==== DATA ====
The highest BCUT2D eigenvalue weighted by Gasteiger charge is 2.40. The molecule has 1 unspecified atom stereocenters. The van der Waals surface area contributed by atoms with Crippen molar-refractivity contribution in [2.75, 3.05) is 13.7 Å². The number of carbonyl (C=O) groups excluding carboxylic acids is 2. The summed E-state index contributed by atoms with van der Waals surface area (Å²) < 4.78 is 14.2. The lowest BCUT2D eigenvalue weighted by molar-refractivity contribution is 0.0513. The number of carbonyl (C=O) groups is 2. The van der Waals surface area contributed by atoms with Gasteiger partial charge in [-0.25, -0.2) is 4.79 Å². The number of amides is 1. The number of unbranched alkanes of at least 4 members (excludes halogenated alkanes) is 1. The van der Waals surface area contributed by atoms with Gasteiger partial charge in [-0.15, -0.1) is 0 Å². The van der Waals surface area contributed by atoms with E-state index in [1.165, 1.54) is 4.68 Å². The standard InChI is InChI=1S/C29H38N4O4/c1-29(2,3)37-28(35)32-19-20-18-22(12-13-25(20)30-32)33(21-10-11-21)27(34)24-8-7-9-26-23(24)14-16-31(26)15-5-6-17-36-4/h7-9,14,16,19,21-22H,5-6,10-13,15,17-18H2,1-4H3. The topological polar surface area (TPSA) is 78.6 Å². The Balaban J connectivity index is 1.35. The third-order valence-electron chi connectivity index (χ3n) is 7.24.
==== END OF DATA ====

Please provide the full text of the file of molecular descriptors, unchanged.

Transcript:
The highest BCUT2D eigenvalue weighted by Gasteiger charge is 2.40. The molecule has 1 unspecified atom stereocenters. The van der Waals surface area contributed by atoms with Crippen molar-refractivity contribution in [2.75, 3.05) is 13.7 Å². The number of carbonyl (C=O) groups excluding carboxylic acids is 2. The summed E-state index contributed by atoms with van der Waals surface area (Å²) < 4.78 is 14.2. The lowest BCUT2D eigenvalue weighted by molar-refractivity contribution is 0.0513. The number of carbonyl (C=O) groups is 2. The van der Waals surface area contributed by atoms with Gasteiger partial charge in [-0.25, -0.2) is 4.79 Å². The number of amides is 1. The number of unbranched alkanes of at least 4 members (excludes halogenated alkanes) is 1. The van der Waals surface area contributed by atoms with Gasteiger partial charge in [-0.15, -0.1) is 0 Å². The van der Waals surface area contributed by atoms with E-state index in [1.165, 1.54) is 4.68 Å². The standard InChI is InChI=1S/C29H38N4O4/c1-29(2,3)37-28(35)32-19-20-18-22(12-13-25(20)30-32)33(21-10-11-21)27(34)24-8-7-9-26-23(24)14-16-31(26)15-5-6-17-36-4/h7-9,14,16,19,21-22H,5-6,10-13,15,17-18H2,1-4H3. The topological polar surface area (TPSA) is 78.6 Å². The Balaban J connectivity index is 1.35. The third-order valence-electron chi connectivity index (χ3n) is 7.24.